Automated Teller Machines (ATM) fees have hit a record high according to Bankrate.com’s latest survey of large banks and thrifts. The fees are leaving many balances short despite rising interest rates.
The key findings of the semi-annual survey, which compares checking accounts and ATM fees offered by large banks and thrifts in the 25 largest markets with a sampling of checking accounts available at online banks, include:
- The fee for using the “wrong” ATM – one owned by a bank other than the bank issuing the ATM card – hit an all-time record high. Consumers get hit twice for such withdrawals, by the other bank’s ATM fee and by their own bank’s fees, for a total average fee of $2.91.
- Bankrate.com estimates that American consumers will pay more that $4.3 billion in withdrawal fees for using ATMs not owned by their own bank in 2005.
- Bounced check fees have become sneakier. The average insufficient funds fee actually fell a few cents to $26.90 from $27.13, however, it remains the second-highest fee recorded since 1998 when Bankrate.com began surveying checking accounts. To offset the lower fee, more banks have instituted tiered fees that ramp up the more checks that bounce or are left uncovered.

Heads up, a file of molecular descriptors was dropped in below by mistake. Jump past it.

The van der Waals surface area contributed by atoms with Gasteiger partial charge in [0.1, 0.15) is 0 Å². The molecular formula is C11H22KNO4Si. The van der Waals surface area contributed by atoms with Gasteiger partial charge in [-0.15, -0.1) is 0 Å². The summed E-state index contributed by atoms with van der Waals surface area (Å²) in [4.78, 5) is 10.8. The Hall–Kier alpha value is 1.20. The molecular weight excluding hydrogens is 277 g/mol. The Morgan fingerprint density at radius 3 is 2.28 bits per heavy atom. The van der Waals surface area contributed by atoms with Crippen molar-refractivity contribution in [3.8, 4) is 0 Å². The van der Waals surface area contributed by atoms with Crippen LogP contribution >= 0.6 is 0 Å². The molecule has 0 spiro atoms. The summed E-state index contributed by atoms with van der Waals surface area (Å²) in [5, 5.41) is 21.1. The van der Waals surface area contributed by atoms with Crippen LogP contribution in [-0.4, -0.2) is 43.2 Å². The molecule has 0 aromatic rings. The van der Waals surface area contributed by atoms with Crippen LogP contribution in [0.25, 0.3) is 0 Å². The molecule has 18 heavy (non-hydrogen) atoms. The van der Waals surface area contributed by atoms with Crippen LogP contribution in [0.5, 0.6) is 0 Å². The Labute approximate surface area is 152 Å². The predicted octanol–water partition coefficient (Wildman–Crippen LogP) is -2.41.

- Interest-bearing checking accounts remain an unattractive option, with consumers paying more to open an account and locking up a lot more money just to gain a pittance of interest.
So how can consumers prevent these record fees from siphoning off their balances? The obvious first step is to manage ATM withdrawals so that they are only made at ATMs belonging to the bank that issued the card and holds the account. Some banks, especially smaller banks, may also belong to surcharge-free alliances and offer free access to thousands of ATMs across the country. Other banks have chosen to reimburse accountholders for fees incurred when using another bank’s ATM. Unfortunately, at some banks this perk may only be available to higher balance customers.
Withdrawals may not be the only place funds may be leaking from consumer accounts. Debit cards can also be used for point-of-sale purchases. Consumers will need to ascertain whether their bank assesses point-of-sale fees for certain debit transactions, such as entering a Personal Identification Number (PIN), rather than doing a signature-based transaction. The gray area is cash back transactions, where the point-of-sale transaction fee is typically lower than the fee for using an ATM from another bank. Even with the lower fee, it is important for consumer to keep track of such transactions.